A new report alleging crooked practices by the nation’s largest ad buying firms is causing concern on Wall Street.

A bevy of big Madison Avenue media-buying agencies took aim at a seven-month probe conducted by the Association of National Advertisers suggesting the acceptance of rebates and other forms of kickbacks are “pervasive” among a cadre of ad firms that handle billions of promotional dollars for products ranging from Apple to Zyrtec. Among the allegations contained in the report released Tuesday are suggestions that big ad buyers accept cash and ad inventory from vendors in exchange for committing a greater volume of ad dollars to them. In some cases, the report alleged, the media buying firms might buy the inventory at one price, then sell it to their clients at a higher cost.

The report is “generally damning of the whole industry, which will likely contribute towards negative sentiment towards the whole group,” said Brian Wieser, a media-industry analyst for Pivotal Research Group, in a Tuesday research note.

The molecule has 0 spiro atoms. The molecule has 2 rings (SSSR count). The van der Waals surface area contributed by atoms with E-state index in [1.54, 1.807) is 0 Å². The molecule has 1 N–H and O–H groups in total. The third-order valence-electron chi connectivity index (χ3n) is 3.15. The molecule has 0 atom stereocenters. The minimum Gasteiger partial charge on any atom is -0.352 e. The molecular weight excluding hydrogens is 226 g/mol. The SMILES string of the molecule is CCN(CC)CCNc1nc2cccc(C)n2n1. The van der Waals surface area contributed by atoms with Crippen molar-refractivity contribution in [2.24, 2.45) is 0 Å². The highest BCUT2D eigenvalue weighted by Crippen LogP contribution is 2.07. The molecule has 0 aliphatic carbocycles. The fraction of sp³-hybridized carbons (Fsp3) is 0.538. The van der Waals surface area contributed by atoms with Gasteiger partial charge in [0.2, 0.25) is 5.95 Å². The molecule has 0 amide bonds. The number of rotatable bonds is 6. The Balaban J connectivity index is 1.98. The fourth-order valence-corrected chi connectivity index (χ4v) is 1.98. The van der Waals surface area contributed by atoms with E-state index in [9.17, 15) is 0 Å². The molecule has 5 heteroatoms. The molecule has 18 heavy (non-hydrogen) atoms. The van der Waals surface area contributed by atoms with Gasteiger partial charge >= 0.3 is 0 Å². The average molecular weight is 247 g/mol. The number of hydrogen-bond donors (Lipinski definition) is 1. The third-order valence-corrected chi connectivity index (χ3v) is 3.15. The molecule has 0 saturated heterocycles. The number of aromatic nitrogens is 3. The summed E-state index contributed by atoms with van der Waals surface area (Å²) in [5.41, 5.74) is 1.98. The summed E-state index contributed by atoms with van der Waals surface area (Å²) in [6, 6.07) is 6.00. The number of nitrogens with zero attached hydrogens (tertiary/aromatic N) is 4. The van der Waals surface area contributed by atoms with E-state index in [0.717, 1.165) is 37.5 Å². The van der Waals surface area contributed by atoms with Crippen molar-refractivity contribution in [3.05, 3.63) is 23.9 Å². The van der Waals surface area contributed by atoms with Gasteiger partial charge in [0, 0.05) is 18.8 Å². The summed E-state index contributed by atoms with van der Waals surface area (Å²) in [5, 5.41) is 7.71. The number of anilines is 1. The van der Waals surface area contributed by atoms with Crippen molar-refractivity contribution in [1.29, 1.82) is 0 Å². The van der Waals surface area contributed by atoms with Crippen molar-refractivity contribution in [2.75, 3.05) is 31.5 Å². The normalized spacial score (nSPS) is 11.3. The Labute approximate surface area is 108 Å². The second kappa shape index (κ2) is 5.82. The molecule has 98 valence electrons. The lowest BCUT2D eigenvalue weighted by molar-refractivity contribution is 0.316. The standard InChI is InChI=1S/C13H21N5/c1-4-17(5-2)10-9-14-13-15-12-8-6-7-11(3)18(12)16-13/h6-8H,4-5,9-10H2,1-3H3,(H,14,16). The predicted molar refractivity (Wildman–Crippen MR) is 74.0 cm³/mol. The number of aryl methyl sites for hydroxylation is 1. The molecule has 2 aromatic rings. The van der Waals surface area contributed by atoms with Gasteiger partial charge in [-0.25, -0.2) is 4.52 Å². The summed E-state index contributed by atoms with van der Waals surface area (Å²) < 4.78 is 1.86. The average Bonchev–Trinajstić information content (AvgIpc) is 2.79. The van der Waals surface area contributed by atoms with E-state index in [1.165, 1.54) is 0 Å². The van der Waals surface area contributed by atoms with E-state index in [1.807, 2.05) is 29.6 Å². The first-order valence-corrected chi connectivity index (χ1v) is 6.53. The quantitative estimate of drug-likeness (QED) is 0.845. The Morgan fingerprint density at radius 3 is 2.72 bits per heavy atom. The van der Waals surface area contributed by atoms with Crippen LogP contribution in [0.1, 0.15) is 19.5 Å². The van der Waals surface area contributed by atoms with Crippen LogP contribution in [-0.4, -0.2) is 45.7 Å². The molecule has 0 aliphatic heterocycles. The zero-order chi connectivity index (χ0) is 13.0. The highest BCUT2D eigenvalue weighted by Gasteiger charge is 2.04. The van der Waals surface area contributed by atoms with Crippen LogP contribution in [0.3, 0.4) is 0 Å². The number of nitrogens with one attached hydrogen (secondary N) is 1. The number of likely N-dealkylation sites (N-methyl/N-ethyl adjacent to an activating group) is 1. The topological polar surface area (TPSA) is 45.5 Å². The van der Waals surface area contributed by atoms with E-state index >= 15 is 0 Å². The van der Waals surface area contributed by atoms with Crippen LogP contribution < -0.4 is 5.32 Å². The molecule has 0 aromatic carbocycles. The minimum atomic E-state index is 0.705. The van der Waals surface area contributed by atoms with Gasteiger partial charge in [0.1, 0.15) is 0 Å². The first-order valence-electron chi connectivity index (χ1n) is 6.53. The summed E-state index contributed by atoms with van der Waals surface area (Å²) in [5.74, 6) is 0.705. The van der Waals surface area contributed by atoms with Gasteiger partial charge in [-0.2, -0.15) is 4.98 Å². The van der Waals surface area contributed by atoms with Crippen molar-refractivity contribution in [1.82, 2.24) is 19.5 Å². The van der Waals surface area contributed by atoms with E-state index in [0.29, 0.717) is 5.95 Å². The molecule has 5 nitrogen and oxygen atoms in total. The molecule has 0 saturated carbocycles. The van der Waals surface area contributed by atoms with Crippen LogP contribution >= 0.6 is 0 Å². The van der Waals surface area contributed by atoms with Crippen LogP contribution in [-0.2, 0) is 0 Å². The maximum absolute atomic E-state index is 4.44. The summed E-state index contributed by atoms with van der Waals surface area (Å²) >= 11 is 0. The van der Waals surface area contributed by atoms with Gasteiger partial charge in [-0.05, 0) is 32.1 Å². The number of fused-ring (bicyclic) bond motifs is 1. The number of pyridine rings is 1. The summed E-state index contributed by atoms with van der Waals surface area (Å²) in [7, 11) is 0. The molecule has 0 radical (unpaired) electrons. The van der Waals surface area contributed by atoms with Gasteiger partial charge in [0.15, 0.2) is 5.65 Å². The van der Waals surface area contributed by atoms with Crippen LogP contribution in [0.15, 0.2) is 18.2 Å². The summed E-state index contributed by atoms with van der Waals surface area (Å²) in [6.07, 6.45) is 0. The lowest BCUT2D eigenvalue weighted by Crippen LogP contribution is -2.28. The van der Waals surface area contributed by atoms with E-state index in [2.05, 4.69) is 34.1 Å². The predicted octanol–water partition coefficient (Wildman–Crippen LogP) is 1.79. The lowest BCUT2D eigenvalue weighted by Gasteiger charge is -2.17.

The investigation throws a spotlight on the growing complexity of relations between advertisers and the companies that serve them. In a long-distant era, ad agencies would serve a client for decades, as Omnicom Group’s BBDO did for Pepsi or Interpublic Group’s McCann WorldGroup did for Coca-Cola.

But those days have receded as the practice of advertising has grown more difficult. Thanks to the rise of new technologies like mobile tablets, social media and streaming video, large swaths of consumers are harder to capture. That has resulted in a splintering of spending and a rise in experimentation in emerging venues. An ad budget, once largely committed to TV and print, now must stretch to encompass everything from Snapchat to Facebook – all the while supporting the old-school media as well. Meanwhile, the tenure of a chief marketing officer is no longer as long as it once was, when figuring out a way to reach consumers through media was much simpler. As a result, the alliance between advertiser and agency has become severely attenuated.